What Isn’t for Sale? is an article by Professor Michael Sandel that appeared in The Atlantic over the weekend. It’s an excellent companion piece to my Washington Post column today, Bribing students: Another ‘magical solution’ that doesn’t work. In fact, he refers to the same Dallas study that I cite about paying students to read books.
I would strongly recommend reading his article (it’s not that long). Here are a few excerpts:
The most fateful change that unfolded during the past three decades was not an increase in greed. It was the reach of markets, and of market values, into spheres of life traditionally governed by nonmarket norms. To contend with this condition, we need to do more than inveigh against greed; we need to have a public debate about where markets belong—and where they don’t…..
….we should hesitate to put everything up for sale is more difficult to describe. It is not about inequality and fairness but about the corrosive tendency of markets. Putting a price on the good things in life can corrupt them. That’s because markets don’t only allocate goods; they express and promote certain attitudes toward the goods being exchanged. Paying kids to read books might get them to read more, but might also teach them to regard reading as a chore rather than a source of intrinsic satisfaction.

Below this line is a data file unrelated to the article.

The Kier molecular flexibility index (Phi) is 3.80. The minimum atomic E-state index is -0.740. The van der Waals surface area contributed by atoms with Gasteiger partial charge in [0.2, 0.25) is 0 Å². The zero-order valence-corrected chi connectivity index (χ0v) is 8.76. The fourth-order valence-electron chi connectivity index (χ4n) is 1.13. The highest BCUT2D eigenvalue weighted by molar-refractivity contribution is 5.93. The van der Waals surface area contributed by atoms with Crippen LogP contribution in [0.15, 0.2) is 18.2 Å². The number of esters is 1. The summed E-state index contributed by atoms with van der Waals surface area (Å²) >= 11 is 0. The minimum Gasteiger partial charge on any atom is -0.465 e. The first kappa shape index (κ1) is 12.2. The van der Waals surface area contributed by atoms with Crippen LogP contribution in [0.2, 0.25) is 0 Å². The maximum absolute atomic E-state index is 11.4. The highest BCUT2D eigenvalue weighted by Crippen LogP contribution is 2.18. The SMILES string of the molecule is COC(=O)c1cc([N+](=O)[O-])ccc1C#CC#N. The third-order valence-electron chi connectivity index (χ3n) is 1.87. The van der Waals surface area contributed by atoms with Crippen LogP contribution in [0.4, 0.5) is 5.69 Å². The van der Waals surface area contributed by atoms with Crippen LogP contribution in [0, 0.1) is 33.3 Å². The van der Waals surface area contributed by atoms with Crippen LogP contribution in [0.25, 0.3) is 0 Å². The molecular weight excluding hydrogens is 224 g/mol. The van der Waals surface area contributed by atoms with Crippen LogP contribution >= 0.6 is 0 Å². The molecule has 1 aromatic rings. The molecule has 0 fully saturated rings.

…. some of the good things in life are degraded if turned into commodities. So to decide where the market belongs, and where it should be kept at a distance, we have to decide how to value the goods in question—health, education, family life, nature, art, civic duties, and so on. These are moral and political questions, not merely economic ones.
…without quite realizing it—without ever deciding to do so—we drifted from having a market economy to being a market society….The difference is this: A market economy is a tool—a valuable and effective tool—for organizing productive activity. A market society is a way of life in which market values seep into every aspect of human endeavor. It’s a place where social relations are made over in the image of the market.
The great missing debate in contemporary politics is about the role and reach of markets. Do we want a market economy, or a market society? What role should markets play in public life and personal relations? How can we decide which goods should be bought and sold, and which should be governed by nonmarket values? Where should money’s writ not run?
And, since I began this post talking about my article in today’s Washington Post, I refer to the use of “magical solutions” that end up making things worse as a hallmark of many school reform efforts, and use Disney’s animated classic “Fantasia” as a metaphor (allegory?). Here’s the scene from the movie I write about: